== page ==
This ain’t no typical all-inclusive week in the Dominican kind of journey. These women have been through a ton of fulfilling and challenging events that have formed their lives and careers. Seriously awesome, check it out.
The Great Journey of
Shaina is an amazing engineer who has traveled the world and is full of wisdom. She has been in many occupations, in diverse regions of the world in search of the perfect occupation to satisfy her happiness, success and her values.
TELL US MORE!
What’s one thing you wish you knew about engineering back when you were in high school?
I wish I knew what it was all about. I have three older brothers who are all in engineering and I thought it was about building cars and airplanes. When I finally got around to doing it I loved it. The degree didn’t mean that now I’m certified to build a car, in fact and engineering degree could be applied in many different ways. My degree is what has helped me get to where I am today, it helped me build my future.
What’s your proudest accomplishment as an engineer?
Actually, I have two. Oddly enough, graduating was a very proud moment. It took me a long time to understand that I was truly capable of earning the degree. I always had good marks and loved the classes but somehow never believed in myself. Graduating was the proof I needed and things came easily after that. A proud moment working as an engineer is definitely some of my recent work in Kenya. It was great because I was there as a consultant but my degree in chemical engineering was very useful to the team. I got to do both business and engineering and was such a strong contributor because of it.
Tell me about a time in your career when your work has been about discovery or curiosity?
I think it was right when I got out of school. I moved to Switzerland and did research for a Chemical Mixing Company creating a design equation for their sales team. It took me hours of lab work to discover the best way to model what happens when two gasses pass through their static mixers.
What are you doing these days?
I’m currently working as a consultant helping companies manage projects when they don’t have the capacity to do it in house. I would have to say determination and a lot of random events brought me here. I have learned that people you meet early on in your career are very important. You should never burn a bridge because at eventually you will need to cross it. I made many contacts in the first years of my career, which continues to help me today.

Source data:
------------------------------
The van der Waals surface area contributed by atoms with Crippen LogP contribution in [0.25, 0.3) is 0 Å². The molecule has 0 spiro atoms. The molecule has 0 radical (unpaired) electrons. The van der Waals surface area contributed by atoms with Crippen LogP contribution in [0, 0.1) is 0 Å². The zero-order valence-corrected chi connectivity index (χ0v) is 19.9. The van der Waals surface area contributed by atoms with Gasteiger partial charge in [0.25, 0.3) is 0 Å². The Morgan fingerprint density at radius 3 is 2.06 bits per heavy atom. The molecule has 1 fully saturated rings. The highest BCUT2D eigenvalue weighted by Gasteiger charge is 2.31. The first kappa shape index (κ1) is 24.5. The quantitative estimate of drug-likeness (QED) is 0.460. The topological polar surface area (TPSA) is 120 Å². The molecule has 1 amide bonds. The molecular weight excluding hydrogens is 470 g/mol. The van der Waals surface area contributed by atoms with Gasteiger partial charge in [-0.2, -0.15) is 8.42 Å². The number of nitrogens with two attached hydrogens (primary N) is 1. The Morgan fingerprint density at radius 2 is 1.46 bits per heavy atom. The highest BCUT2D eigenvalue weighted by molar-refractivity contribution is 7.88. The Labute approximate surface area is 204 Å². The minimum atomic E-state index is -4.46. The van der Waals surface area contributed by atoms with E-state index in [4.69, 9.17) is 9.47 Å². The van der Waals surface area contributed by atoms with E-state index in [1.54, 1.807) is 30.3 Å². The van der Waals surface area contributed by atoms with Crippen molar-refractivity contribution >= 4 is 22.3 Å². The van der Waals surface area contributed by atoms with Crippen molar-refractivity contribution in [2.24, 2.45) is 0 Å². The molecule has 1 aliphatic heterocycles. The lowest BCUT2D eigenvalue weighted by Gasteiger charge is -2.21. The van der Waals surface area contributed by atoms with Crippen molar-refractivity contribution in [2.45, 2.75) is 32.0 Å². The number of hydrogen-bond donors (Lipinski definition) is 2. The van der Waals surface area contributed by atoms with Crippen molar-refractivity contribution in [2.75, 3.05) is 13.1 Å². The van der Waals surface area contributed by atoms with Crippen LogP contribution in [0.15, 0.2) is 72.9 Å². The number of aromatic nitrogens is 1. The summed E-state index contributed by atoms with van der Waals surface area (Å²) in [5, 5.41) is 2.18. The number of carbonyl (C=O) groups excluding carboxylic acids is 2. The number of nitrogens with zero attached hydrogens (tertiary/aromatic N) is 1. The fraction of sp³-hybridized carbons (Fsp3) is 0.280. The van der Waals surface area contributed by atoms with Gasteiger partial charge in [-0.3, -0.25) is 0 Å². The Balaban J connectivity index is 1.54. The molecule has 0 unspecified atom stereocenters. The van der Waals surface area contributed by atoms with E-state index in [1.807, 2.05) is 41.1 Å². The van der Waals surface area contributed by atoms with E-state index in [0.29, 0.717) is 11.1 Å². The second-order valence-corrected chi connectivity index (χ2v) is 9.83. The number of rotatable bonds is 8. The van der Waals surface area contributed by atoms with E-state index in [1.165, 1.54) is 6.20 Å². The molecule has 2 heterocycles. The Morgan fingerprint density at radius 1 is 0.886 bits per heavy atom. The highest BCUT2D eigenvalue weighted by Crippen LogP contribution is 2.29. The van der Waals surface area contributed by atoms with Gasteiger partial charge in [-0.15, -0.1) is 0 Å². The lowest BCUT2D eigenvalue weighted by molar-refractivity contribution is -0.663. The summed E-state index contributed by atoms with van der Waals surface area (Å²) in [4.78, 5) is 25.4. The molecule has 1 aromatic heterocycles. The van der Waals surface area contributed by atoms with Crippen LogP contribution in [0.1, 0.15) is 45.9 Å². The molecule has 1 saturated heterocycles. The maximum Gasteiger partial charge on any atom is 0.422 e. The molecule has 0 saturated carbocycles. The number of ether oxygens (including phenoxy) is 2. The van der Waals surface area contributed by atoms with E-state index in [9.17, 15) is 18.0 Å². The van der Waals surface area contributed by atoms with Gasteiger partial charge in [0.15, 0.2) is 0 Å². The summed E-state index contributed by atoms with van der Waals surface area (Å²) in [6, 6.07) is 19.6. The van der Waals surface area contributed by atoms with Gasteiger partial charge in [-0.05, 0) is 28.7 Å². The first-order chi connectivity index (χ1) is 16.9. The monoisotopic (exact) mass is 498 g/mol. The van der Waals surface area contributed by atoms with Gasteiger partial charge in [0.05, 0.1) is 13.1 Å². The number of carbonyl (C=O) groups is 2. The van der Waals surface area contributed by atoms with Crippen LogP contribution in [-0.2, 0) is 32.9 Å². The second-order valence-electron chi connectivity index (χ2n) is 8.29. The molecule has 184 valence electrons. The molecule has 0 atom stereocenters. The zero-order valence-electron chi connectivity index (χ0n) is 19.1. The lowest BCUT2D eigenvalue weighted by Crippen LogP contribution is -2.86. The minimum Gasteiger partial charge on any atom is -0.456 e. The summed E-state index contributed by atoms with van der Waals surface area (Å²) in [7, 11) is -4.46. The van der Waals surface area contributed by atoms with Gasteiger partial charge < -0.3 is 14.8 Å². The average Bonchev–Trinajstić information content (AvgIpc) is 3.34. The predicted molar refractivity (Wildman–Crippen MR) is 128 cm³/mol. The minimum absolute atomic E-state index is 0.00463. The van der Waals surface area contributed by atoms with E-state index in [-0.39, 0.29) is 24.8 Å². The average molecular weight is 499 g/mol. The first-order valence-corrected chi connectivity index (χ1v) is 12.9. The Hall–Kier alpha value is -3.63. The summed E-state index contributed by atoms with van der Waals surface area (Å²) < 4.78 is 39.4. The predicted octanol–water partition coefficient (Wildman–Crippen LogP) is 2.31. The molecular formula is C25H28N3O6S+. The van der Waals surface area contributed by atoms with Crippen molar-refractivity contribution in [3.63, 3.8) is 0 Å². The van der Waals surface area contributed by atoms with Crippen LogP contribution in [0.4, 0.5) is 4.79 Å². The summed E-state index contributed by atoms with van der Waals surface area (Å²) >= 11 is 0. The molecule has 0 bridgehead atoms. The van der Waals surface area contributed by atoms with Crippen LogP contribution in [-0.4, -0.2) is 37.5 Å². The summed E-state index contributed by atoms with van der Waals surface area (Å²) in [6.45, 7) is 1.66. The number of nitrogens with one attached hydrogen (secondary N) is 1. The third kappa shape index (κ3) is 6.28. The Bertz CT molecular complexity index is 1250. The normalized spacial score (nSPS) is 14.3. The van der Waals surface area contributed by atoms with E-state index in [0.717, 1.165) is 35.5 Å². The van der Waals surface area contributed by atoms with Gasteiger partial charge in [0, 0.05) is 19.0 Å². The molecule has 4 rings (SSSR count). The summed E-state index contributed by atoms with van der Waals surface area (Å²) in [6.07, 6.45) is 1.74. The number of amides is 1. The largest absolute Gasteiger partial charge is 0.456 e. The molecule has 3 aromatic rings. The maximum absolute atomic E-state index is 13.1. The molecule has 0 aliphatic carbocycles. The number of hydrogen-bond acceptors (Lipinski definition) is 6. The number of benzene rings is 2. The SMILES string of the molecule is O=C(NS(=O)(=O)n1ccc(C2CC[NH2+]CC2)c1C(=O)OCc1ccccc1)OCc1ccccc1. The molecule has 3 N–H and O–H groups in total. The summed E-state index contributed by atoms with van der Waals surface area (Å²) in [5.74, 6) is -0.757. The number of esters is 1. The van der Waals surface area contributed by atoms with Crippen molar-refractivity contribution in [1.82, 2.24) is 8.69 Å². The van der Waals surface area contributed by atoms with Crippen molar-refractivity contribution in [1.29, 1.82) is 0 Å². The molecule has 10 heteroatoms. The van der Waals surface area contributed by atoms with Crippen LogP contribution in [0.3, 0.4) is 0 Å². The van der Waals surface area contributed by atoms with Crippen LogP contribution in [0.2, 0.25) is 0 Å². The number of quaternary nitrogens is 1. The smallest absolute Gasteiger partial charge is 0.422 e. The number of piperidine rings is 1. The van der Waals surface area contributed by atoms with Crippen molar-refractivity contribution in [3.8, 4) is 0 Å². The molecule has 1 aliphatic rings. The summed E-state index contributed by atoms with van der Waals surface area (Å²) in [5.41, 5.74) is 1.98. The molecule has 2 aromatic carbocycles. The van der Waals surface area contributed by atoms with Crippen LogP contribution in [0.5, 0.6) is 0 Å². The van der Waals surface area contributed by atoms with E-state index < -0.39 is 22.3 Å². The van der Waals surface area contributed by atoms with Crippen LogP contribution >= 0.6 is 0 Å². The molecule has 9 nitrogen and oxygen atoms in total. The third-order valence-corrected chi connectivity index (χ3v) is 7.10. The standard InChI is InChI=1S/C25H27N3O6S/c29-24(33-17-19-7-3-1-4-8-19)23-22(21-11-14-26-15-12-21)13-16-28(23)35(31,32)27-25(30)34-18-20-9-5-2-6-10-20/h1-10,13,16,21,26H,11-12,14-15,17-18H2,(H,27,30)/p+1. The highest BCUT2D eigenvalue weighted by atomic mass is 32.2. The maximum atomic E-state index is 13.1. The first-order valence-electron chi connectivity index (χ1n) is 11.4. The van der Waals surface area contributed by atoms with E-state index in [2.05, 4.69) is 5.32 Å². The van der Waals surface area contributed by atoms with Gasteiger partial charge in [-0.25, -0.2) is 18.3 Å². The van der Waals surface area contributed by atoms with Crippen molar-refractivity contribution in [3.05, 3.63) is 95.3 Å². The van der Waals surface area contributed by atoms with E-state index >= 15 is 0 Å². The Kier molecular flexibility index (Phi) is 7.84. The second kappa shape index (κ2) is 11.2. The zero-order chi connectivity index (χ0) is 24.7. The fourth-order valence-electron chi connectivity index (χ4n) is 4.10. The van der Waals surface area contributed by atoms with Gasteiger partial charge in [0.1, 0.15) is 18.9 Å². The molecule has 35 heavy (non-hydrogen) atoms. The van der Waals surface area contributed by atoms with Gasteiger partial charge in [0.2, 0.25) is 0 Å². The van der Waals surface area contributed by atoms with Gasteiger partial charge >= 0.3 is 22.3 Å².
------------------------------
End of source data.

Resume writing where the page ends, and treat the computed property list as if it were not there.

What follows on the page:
When I started out I wanted to move to Europe. I thought I would stay there for 5 years and be an engineer. But life takes to down different paths and now, I have worked in Switzerland, Canada, Kenya, and am currently in New York. Who knows where things will take me next.
Do you feel your work contributes to society? How so?
Yes. As an engineer it always did, I was building things, improving how things worked or were made, was always working on something current. Now that I am more removed from engineering the contribution feels a little less direct.
Why do we need more female engineers?
More female engineers will bring diversity into the engineering field. Diversity is great. It helps make better decisions and women should most certainly be part of those better decisions. We need more women to understand what engineering is about and know that they are capable of it. I think they need to know what a degree could do for them. If women know what it is about then perhaps we will see a change in statistics. Diversity helps make better decisions and women should most certainly be part of those better decisions.
What advice would you give to someone interested in the field of Engineering?
Do your research and go for it! And to women who like chemistry I would urge them to explore chemical engineering. If you like biology, make sure you look at biomedical engineering…etc.